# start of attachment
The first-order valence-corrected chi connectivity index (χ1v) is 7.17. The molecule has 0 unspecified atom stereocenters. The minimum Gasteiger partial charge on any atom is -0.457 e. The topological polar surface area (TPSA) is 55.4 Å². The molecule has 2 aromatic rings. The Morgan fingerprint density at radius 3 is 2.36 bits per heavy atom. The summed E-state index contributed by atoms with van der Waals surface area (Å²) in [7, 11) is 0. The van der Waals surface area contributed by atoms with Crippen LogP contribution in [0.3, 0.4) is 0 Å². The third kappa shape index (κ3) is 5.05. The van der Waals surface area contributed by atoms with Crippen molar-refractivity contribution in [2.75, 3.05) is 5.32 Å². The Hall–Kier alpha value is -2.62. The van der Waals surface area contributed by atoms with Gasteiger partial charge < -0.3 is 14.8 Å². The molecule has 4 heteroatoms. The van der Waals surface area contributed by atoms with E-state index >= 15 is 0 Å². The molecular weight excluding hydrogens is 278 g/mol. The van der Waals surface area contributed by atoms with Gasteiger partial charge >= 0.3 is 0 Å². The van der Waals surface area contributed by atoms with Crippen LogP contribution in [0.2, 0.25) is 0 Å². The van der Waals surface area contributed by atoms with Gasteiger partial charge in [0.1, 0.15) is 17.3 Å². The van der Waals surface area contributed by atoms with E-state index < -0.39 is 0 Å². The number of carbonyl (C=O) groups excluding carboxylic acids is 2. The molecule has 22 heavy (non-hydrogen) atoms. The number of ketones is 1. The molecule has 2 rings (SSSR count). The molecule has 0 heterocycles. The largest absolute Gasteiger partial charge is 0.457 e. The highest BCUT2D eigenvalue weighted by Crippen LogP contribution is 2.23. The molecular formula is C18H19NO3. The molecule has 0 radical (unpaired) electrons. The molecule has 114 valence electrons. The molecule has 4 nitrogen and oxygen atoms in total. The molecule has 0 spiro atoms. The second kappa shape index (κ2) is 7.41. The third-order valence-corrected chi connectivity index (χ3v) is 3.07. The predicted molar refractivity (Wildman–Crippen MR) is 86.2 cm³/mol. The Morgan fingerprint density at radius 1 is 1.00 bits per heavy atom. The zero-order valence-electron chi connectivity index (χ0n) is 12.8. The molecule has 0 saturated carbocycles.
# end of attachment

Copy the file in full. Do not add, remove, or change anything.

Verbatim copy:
The first-order valence-corrected chi connectivity index (χ1v) is 7.17. The molecule has 0 unspecified atom stereocenters. The minimum Gasteiger partial charge on any atom is -0.457 e. The topological polar surface area (TPSA) is 55.4 Å². The molecule has 2 aromatic rings. The Morgan fingerprint density at radius 3 is 2.36 bits per heavy atom. The summed E-state index contributed by atoms with van der Waals surface area (Å²) in [7, 11) is 0. The van der Waals surface area contributed by atoms with Crippen LogP contribution in [0.3, 0.4) is 0 Å². The third kappa shape index (κ3) is 5.05. The van der Waals surface area contributed by atoms with Crippen molar-refractivity contribution in [2.75, 3.05) is 5.32 Å². The Hall–Kier alpha value is -2.62. The van der Waals surface area contributed by atoms with Gasteiger partial charge < -0.3 is 14.8 Å². The molecule has 4 heteroatoms. The van der Waals surface area contributed by atoms with E-state index >= 15 is 0 Å². The molecular weight excluding hydrogens is 278 g/mol. The van der Waals surface area contributed by atoms with Gasteiger partial charge >= 0.3 is 0 Å². The van der Waals surface area contributed by atoms with Crippen LogP contribution in [0.2, 0.25) is 0 Å². The van der Waals surface area contributed by atoms with Gasteiger partial charge in [0.1, 0.15) is 17.3 Å². The van der Waals surface area contributed by atoms with E-state index < -0.39 is 0 Å². The number of carbonyl (C=O) groups excluding carboxylic acids is 2. The molecule has 22 heavy (non-hydrogen) atoms. The number of ketones is 1. The molecule has 2 rings (SSSR count). The molecule has 0 heterocycles. The largest absolute Gasteiger partial charge is 0.457 e. The highest BCUT2D eigenvalue weighted by Crippen LogP contribution is 2.23. The molecular formula is C18H19NO3. The molecule has 0 radical (unpaired) electrons. The molecule has 114 valence electrons. The molecule has 4 nitrogen and oxygen atoms in total. The molecule has 0 spiro atoms. The second kappa shape index (κ2) is 7.41. The third-order valence-corrected chi connectivity index (χ3v) is 3.07. The predicted molar refractivity (Wildman–Crippen MR) is 86.2 cm³/mol. The Morgan fingerprint density at radius 1 is 1.00 bits per heavy atom. The zero-order valence-electron chi connectivity index (χ0n) is 12.8. The molecule has 0 saturated carbocycles.